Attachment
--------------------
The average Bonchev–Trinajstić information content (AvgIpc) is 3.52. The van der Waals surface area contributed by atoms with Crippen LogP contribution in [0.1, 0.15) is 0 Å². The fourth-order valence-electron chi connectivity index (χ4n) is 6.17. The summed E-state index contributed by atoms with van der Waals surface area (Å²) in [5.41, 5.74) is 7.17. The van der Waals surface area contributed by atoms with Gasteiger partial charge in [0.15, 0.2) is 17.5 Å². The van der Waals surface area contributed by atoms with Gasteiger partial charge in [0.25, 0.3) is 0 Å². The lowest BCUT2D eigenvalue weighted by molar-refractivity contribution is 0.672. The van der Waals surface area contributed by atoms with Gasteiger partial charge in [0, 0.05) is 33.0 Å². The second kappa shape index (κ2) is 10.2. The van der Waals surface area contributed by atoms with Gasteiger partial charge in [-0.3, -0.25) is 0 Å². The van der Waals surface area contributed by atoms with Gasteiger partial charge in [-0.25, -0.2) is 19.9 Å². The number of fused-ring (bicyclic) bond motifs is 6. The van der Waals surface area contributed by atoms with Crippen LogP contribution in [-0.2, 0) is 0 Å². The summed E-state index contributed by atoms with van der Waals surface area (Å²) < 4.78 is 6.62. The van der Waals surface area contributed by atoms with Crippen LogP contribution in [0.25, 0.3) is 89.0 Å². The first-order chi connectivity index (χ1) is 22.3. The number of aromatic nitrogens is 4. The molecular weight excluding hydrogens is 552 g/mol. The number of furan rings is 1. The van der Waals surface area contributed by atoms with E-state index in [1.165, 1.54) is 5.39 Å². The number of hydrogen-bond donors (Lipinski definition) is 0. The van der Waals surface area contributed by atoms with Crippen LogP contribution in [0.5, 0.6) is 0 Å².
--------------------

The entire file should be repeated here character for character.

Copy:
The average Bonchev–Trinajstić information content (AvgIpc) is 3.52. The van der Waals surface area contributed by atoms with Crippen LogP contribution in [0.1, 0.15) is 0 Å². The fourth-order valence-electron chi connectivity index (χ4n) is 6.17. The summed E-state index contributed by atoms with van der Waals surface area (Å²) in [5.41, 5.74) is 7.17. The van der Waals surface area contributed by atoms with Gasteiger partial charge in [0.15, 0.2) is 17.5 Å². The van der Waals surface area contributed by atoms with Gasteiger partial charge in [0.25, 0.3) is 0 Å². The lowest BCUT2D eigenvalue weighted by molar-refractivity contribution is 0.672. The van der Waals surface area contributed by atoms with Gasteiger partial charge in [0, 0.05) is 33.0 Å². The second kappa shape index (κ2) is 10.2. The van der Waals surface area contributed by atoms with Gasteiger partial charge in [-0.3, -0.25) is 0 Å². The van der Waals surface area contributed by atoms with Gasteiger partial charge in [-0.25, -0.2) is 19.9 Å². The number of fused-ring (bicyclic) bond motifs is 6. The van der Waals surface area contributed by atoms with Crippen LogP contribution in [-0.2, 0) is 0 Å². The summed E-state index contributed by atoms with van der Waals surface area (Å²) < 4.78 is 6.62. The van der Waals surface area contributed by atoms with Crippen LogP contribution in [0.25, 0.3) is 89.0 Å². The first-order chi connectivity index (χ1) is 22.3. The number of aromatic nitrogens is 4. The molecular weight excluding hydrogens is 552 g/mol. The number of furan rings is 1. The van der Waals surface area contributed by atoms with E-state index in [1.165, 1.54) is 5.39 Å². The number of hydrogen-bond donors (Lipinski definition) is 0. The van der Waals surface area contributed by atoms with Crippen LogP contribution in [0.5, 0.6) is 0 Å².